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Griffin III Has Right Knee Sprain, Day-To-Day


Sunday's victory over the Baltimore Ravens nearly came at a heavy price, as quarterback Robert Griffin III was felled by a scary collision with under two minutes remaining in the game.

Griffin III limped off the field, only to return one play later. After three plays, Griffin III grimaced in pain and called for the training staff, giving way to backup Kirk Cousins to finish the game.

Head coach Mike Shanahan revealed in his Monday press conference that Griffin III's injury was a Grade 1 sprain of the lateral collateral ligament (LCL) in his right knee--not an ACL injury, as feared.

"He's had some mild swelling. He had his right knee repaired--his ACL--in 2009. That looks great. No problem there," Shanahan said.  "We'll evaluate it day-by-day and see how he is on Wednesday.

"By talking to him today, he felt pretty good. He's definitely not ruled out for the Cleveland game."

Griffin III has started all 13 games this season, but Sunday was the second time in which he was unable to finish the game.

Shanahan said that Griffin III would be fully assessed before returning to the practice field this week, and would likely need a brace for protection and support for the next several weeks.

"We did not know going into it if it was a Grade 1, 2 or 3. It's a Grade 1, so that was a good sign," he said. "You're hoping with rehab it gets better very quickly, but we don't know for sure. We'll have to go day-by-day and evaluate it day-by-day."

Shanahan and the coaching staff drew criticism after the game for sending Griffin III back into the game after only one play on the sideline. 

Griffin III revealed after the game that he asked the coaches to put him back in and Shanahan had the blessing of renowned sports physician Dr. James Andrews, who cleared him to return.

"We had Dr. [James] Andrews on the sideline with us. He's the one that gives me the information," Shanahan recalled. "Dr. Andrews is pretty good. Not too many people have him on their sidelines, so we felt pretty lucky that he was there.

"After you get the clearance to put him back in, you're full speed ahead."

Griffin III completed two-of-four passes after returning to the game, but was visibly hobbled running the no huddle offense. 

This time, everyone was on the same page for Griffin III to leave the game.

"After he threw that deep-over over the middle, you could tell there was something wrong," Shanahan said.  "He started limping. Right at that time, I knew it was time to get him out."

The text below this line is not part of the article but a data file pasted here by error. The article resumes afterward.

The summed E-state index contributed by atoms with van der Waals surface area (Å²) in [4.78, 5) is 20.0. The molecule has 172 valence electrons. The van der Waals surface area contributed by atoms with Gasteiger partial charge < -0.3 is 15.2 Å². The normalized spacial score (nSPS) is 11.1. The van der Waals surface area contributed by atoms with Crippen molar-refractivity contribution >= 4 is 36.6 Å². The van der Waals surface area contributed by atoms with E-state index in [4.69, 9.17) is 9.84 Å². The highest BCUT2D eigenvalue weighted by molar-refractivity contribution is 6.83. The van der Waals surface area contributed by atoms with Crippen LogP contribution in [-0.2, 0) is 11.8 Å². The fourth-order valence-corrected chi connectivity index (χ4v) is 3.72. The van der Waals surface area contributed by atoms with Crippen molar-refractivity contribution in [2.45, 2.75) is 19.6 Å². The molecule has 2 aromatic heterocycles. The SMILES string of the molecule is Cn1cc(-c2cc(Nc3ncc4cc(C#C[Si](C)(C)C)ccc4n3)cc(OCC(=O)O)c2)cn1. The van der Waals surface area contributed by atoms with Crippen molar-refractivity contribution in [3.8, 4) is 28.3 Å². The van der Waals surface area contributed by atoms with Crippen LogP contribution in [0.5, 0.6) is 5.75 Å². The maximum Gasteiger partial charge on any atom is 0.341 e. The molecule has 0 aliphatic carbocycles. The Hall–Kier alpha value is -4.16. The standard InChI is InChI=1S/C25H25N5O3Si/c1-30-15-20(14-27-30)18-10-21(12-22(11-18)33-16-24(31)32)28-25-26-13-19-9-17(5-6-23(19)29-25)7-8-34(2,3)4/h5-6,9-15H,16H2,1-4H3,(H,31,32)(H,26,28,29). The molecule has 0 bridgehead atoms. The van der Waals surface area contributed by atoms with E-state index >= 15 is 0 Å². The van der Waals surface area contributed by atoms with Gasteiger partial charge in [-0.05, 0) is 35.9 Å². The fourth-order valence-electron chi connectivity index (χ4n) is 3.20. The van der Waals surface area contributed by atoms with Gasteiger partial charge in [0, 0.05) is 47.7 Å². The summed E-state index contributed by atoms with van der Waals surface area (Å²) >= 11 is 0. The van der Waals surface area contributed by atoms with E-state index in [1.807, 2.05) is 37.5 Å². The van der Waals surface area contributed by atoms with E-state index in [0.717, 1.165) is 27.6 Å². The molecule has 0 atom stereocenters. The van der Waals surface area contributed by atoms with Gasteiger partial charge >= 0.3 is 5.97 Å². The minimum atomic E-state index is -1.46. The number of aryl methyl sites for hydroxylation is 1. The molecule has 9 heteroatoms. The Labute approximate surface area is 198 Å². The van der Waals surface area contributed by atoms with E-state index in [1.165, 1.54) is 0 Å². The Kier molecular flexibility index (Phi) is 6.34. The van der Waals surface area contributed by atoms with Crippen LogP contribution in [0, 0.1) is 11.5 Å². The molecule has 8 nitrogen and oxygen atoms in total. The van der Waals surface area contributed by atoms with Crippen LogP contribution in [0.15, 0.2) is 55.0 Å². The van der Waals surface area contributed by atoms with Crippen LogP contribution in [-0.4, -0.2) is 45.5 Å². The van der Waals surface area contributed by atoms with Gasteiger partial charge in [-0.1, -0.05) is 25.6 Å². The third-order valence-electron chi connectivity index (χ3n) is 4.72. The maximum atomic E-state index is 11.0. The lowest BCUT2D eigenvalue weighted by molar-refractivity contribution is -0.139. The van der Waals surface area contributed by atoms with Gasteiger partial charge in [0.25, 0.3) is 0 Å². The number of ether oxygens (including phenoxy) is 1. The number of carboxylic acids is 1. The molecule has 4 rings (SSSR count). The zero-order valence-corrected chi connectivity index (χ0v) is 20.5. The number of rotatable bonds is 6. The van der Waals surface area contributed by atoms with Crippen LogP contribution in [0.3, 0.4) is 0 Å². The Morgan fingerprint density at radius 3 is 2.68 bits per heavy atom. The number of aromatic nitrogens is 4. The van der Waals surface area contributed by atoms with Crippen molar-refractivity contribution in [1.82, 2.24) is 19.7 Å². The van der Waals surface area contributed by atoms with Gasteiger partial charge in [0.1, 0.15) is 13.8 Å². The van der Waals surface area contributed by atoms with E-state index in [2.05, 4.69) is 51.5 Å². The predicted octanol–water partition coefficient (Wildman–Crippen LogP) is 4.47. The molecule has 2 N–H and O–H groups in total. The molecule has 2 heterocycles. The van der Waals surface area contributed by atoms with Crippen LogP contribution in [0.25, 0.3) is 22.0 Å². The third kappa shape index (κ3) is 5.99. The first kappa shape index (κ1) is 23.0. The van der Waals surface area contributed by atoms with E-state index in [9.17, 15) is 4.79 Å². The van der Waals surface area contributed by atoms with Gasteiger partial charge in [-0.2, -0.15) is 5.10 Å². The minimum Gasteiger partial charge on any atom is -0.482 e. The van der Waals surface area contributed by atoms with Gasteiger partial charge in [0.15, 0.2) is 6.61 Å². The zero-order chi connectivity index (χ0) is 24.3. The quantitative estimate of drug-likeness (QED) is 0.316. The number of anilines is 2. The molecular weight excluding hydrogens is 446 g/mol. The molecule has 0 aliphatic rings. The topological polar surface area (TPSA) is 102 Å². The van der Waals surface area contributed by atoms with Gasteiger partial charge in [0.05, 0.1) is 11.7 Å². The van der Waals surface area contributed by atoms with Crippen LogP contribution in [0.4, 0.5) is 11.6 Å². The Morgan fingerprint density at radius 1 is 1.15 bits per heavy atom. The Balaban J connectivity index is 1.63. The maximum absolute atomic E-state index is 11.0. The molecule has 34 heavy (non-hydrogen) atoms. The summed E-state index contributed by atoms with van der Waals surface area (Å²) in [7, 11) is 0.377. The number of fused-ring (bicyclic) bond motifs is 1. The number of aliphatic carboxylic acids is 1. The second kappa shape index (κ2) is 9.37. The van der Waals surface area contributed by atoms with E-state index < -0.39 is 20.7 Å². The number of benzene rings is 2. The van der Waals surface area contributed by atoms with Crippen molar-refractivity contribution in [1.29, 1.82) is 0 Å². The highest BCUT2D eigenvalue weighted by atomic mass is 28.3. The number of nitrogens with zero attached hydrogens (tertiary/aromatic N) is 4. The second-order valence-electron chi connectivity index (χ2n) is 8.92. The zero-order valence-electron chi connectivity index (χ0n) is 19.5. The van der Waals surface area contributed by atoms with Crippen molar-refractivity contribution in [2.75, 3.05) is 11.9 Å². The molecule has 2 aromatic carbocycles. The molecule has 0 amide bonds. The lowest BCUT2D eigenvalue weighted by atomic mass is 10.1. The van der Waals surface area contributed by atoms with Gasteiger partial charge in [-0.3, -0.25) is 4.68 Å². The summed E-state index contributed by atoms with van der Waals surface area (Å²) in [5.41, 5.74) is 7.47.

Cousins finished the game, throwing a touchdown pass and running a quarterback draw for the two-point conversion.  In overtime, Cousins led the offense into easy field goal range for the game-winning kick.

Looking ahead to Cleveland, Shanahan refused to name a starter but expressed his confidence in both players to do the job.  This could also affect the gametime status of Rex Grossman.

"We're very fortunate to have all three of our quarterbacks that are very bright, extremely smart and excellent workers," Shanahan said.  "They're doing what they need to do, both on and off the football field. If a guy goes down, they're going to be ready to go. That's what Kirk did. He's prepared himself for each game.

"In any scenario, I'd have complete confidence in him to go in and compete like he did. Until somebody does it when the pressure is on, you don't know for sure. I was really pleased with how he handled himself."

Shanahan said the coaching staff has game plans in place for both quarterbacks leading up to Sunday, with Griffin III getting the nod if he is healthy.

"We're going to do what we think is in Robert's best interest and usually when you do that, it's in the team's best interest as well," Shanahan said.  "We're not going to put him out there if we think he's not completely healthy and he can't do the things to help us win. That's part of the evaluation during the week.

"Same thing with London Fletcher, same thing with Trent Williams: you can't put guys out there that you don't think is in the best interest of themselves as well as the football team. You've got to evaluate it and you don't know until the game."




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